Feeling isolated? You’re not alone. Well, actually, you are alone, according to a new poll. The survey shows that 1 in 4 Americans don’t have anyone outside their family with whom they can discuss important matters.

On the one hand you can say: thank God for family; on the other you can say: how depressing. The decline of personal interaction in our country has been going on for many decades. It can be seen in the disappearance of fraternal organizations and the decline in league bowling.

According to the survey, the average American had three close friends in 1985 and now we’re down to two. This sounded right to me, because I happen to have two life-long friends. Although, I was almost down to one when an ice cream truck recently ran over my buddy when he was bicycling.

The question is what has caused this increased isolation? Perhaps it’s because our lives have become busier and we’re working longer hours. At the end of the day, it’s much easier to collapse in the comfort of our homes than venture out to socialize.

These homes contain more entertainment features than before. We can match wits with a computer, chat on the Internet, or watch a movie in our “home theater.” Personal music devices can also be isolating. I have a song on my iPod that says, “People who need people are the luckiest people in the world.” And I think: as long as I have these headphones on I don’t really need people.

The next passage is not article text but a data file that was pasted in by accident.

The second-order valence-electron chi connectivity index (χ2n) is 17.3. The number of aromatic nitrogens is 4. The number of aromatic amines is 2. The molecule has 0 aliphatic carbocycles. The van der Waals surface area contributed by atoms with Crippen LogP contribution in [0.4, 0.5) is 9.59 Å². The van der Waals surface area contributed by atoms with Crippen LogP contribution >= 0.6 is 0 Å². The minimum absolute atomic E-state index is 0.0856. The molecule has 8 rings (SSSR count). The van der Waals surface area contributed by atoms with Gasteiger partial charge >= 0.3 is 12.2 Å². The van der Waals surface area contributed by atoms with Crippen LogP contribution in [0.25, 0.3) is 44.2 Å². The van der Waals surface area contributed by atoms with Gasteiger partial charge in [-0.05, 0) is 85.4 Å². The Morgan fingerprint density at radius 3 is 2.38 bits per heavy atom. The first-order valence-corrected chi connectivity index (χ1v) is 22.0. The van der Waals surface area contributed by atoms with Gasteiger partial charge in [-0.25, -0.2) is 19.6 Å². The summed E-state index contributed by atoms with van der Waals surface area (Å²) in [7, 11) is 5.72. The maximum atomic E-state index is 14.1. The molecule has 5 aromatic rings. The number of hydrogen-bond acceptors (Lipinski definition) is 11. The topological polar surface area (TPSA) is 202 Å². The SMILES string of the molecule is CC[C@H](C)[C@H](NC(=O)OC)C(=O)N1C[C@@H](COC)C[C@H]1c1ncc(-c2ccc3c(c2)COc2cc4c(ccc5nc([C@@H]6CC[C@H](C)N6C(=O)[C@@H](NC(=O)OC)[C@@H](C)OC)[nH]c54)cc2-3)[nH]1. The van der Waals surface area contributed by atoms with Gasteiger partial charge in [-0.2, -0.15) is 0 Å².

I think there may be another factor that is causing people to sit in the security of their houses. It’s all this fear mongering by the politicians and the press. People have unrealistic fears about terror attacks, strangers abducting their children and catching bird flu, while they ignore the real dangers in our world ” like ice cream trucks.

We listen to pundits on the car radio stoke our fears about Mexico taking over the US; North Korea blowing us up, and Iran getting the bomb, while ignoring the fact that we’re engaged in one of our most dangerous activities: driving.

It’s possible to feel isolated in Forest Park but at least we have many public gathering places. I’m not just talking bars. The Park offers activities that bring friends together: like the sing-a-long to “Grease;” sports activities for kids and adults and the upcoming 4th of July celebration.

There was no “Park” in Forest Park, until fraternal organizations, like Kiwanis, stepped up to the plate in 1934. They saw that kids needed a safe place to play and the 16-acre gem was carved out of rough prairie land. Thanks to their vision, the Park has become a focal point for friends.

So, let’s get off our butts and make an effort to attend village events and see our friends. If we’re feeling isolated, we may only have ourselves to blame. And to avoid the isolation of a hospital bed, for God’s sake, wear a bike helmet and watch out for ice cream trucks.

John Rice is a columnist/novelist who has seen his family thrive in Forest Park. He has published two books set in the village: The Ghost of Cleopatra and The Doll with the Sad Face.